We still know very little about Las Vegas mass murderer Stephen Paddock, and that’s probably the way he wanted it to be. So it seems apropos that the photo of him most widely circulated after the killings shows him with his eyes closed.

So far, it seems he left no obvious note or manifesto to explain himself, either, unlike so many other mass murderers with political or ideological motivations. Neither family members nor his girlfriend say they can shed any light whatsoever on what might have caused him to murder 59 people and injure over 500 others.

But nature abhors a vacuum, and conspiracy theories have abounded as to Paddock’s true motives and possible confederates. Perhaps one of these conspiracy theories will even turn out to be true; as Clark Country Sheriff Joseph Lombardo speculated yesterday, the scope of his preparations certainly make it possible that Paddock had assistance from someone.

But with Paddock, big holes in our knowledge of the reasons for his crime may always remain. In fact, I have come to conceptualize Paddock as the Malaysia Airlines Flight 370 of mass murderers. That’s the flight whose demise was recently, three years after the plane went down, declared by the Australian Transport Safety Bureau report to have been “almost inconceivable” in its mystery.

Mysterious though his motives may be, many people—including me—have attempted to guess at how he might have conceived them. Much of the speculation centers on ideological reasons Paddock may have chosen this particular music festival, for example. And it seems clear that his actions seem to have been premeditated.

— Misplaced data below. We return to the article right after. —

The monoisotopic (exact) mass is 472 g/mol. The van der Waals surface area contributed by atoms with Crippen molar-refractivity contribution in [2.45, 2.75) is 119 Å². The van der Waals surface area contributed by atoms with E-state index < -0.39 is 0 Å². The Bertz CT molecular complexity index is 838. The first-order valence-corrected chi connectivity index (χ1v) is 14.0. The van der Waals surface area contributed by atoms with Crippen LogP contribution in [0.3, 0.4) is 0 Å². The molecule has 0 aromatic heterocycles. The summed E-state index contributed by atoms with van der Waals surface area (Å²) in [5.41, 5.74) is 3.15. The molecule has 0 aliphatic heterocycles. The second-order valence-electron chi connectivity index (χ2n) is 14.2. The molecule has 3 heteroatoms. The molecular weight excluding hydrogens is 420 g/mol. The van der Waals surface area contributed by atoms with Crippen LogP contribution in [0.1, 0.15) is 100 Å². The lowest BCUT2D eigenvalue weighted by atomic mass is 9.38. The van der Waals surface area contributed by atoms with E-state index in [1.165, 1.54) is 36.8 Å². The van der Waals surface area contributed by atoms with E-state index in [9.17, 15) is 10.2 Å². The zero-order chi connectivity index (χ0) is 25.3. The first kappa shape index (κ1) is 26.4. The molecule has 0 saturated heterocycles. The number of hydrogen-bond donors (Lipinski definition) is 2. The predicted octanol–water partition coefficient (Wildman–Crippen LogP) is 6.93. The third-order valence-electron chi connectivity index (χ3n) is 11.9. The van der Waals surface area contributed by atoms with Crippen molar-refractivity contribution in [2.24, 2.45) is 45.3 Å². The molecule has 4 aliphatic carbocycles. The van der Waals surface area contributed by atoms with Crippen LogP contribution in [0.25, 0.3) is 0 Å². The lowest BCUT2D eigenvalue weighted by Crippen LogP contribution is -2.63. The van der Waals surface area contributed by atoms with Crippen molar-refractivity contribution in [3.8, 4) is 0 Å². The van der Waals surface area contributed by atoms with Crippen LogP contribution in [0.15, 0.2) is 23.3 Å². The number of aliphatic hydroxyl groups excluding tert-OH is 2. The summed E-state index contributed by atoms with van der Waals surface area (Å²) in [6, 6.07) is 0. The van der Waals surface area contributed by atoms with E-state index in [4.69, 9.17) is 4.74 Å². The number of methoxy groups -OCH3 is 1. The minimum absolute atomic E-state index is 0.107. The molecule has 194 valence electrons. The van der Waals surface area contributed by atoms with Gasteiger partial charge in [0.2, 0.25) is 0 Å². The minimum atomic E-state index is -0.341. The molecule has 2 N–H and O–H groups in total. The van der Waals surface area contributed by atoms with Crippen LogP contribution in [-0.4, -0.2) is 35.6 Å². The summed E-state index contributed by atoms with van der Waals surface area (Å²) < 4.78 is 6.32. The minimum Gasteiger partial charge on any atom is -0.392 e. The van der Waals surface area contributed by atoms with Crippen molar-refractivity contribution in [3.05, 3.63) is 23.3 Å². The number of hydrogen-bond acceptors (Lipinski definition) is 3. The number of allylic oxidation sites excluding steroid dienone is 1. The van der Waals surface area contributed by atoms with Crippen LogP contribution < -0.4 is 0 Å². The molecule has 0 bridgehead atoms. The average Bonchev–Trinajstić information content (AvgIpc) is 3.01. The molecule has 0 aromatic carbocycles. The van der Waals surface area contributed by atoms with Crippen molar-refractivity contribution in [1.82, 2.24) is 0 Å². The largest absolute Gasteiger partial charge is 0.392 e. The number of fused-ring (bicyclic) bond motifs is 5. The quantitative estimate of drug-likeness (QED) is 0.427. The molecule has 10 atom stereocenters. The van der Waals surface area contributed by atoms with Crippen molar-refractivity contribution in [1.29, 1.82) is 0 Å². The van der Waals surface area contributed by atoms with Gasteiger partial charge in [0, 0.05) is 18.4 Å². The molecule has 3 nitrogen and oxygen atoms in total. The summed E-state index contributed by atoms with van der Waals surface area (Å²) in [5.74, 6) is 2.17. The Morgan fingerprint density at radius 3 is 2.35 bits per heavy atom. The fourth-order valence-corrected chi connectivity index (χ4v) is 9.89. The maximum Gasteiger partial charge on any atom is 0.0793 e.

My own speculations are just that—speculations—and could change as new facts emerge. But so far it seems to me that, although Paddock planned his attack meticulously, the details of exactly which venue and what crowd he would end up attacking may have been decided somewhat late in the game, and politics or ideology or even considerations of who his victims were may not have been much of a factor at all.

Paddock frequently stayed in Vegas hotels and hotels in general, and therefore it is very likely he would have known a lot about the Mandalay and the view from different rooms both at that hotel and others. He also is likely to have known when and where open-air concerts were scheduled (advertisements would have taken care of that), as well as the best vantage points from which to kill people at several venues.

But there is evidence that strongly indicates that this particular venue was decided on rather late in the game:

Police are investigating the possibility that Las Vegas mass murderer Stephen Paddock may have originally targeted another music festival in the city.

Paddock had apparently attempted to book rooms at the Ogden, a luxury condo tower that overlooked the Life is Beautiful open-air festival, which ran across 15 Las Vegas blocks from September 22-24.

He requested specific suites at the Ogden and another unidentified hotel, but moved on when he discovered they were booked, an inside source told CBS.

That raises the grim possibility that he’d intended to turn either location into sniper nests, like the one he built in the Mandalay Bay hotel on Sunday, prior to his horrific killing spree.

And now we’ve been informed that Paddock apparently made a similar effort back in August in Chicago, booking rooms at a Chicago hotel facing the Lollapalooza music festival, although it is not reported that he actually went there. He also may have contemplated an attack on Fenway Park in Boston from a hotel there.

Therefore it may be that any music festival, or even any gathering, that was slated to take place under the high windows of any hotel with good sightlines would have suited Paddock’s needs. But what were those needs? Why did Paddock become a mass murderer in the first place? Here we are again in the realm of almost complete speculation, but one thing that received a lot of publicity at first but has dropped a bit off the radar since then is the fact that Paddock’s father was a psychopath of the con man variety. In other words, his son Stephen may have inherited the mysterious trait of psychopathy (see this for a discussion of whether the trait might run in families).